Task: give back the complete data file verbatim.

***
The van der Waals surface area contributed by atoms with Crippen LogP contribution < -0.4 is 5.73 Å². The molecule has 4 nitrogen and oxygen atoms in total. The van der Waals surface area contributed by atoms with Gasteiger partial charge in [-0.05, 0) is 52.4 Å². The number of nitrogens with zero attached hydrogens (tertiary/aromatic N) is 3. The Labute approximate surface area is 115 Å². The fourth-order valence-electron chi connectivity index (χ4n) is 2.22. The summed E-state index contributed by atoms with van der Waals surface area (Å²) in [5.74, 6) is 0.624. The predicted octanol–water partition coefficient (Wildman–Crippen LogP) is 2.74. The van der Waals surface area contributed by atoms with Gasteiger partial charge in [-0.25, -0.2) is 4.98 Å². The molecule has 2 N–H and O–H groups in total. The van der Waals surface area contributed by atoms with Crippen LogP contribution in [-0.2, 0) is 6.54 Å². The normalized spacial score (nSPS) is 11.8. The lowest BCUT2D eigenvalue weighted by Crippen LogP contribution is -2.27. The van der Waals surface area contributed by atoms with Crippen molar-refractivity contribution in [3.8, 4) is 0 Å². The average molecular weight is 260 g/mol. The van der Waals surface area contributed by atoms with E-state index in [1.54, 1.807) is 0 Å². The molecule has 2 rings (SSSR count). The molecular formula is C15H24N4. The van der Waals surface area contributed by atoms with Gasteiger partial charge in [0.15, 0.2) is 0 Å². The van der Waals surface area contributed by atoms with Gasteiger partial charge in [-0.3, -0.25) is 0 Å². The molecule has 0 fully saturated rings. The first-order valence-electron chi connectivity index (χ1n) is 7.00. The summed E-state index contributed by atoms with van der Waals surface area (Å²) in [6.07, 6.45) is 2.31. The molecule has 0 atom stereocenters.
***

The van der Waals surface area contributed by atoms with Crippen LogP contribution < -0.4 is 5.73 Å². The molecule has 4 nitrogen and oxygen atoms in total. The van der Waals surface area contributed by atoms with Gasteiger partial charge in [-0.05, 0) is 52.4 Å². The number of nitrogens with zero attached hydrogens (tertiary/aromatic N) is 3. The Labute approximate surface area is 115 Å². The fourth-order valence-electron chi connectivity index (χ4n) is 2.22. The summed E-state index contributed by atoms with van der Waals surface area (Å²) in [5.74, 6) is 0.624. The predicted octanol–water partition coefficient (Wildman–Crippen LogP) is 2.74. The van der Waals surface area contributed by atoms with Gasteiger partial charge in [-0.25, -0.2) is 4.98 Å². The molecule has 2 N–H and O–H groups in total. The van der Waals surface area contributed by atoms with Crippen LogP contribution in [-0.2, 0) is 6.54 Å². The normalized spacial score (nSPS) is 11.8. The lowest BCUT2D eigenvalue weighted by Crippen LogP contribution is -2.27. The van der Waals surface area contributed by atoms with Crippen molar-refractivity contribution in [3.8, 4) is 0 Å². The average molecular weight is 260 g/mol. The van der Waals surface area contributed by atoms with E-state index in [1.54, 1.807) is 0 Å². The molecule has 2 rings (SSSR count). The molecular formula is C15H24N4. The van der Waals surface area contributed by atoms with Gasteiger partial charge in [0.15, 0.2) is 0 Å². The van der Waals surface area contributed by atoms with Gasteiger partial charge in [-0.3, -0.25) is 0 Å². The molecule has 0 fully saturated rings. The first-order valence-electron chi connectivity index (χ1n) is 7.00. The summed E-state index contributed by atoms with van der Waals surface area (Å²) in [6.07, 6.45) is 2.31. The molecule has 0 atom stereocenters.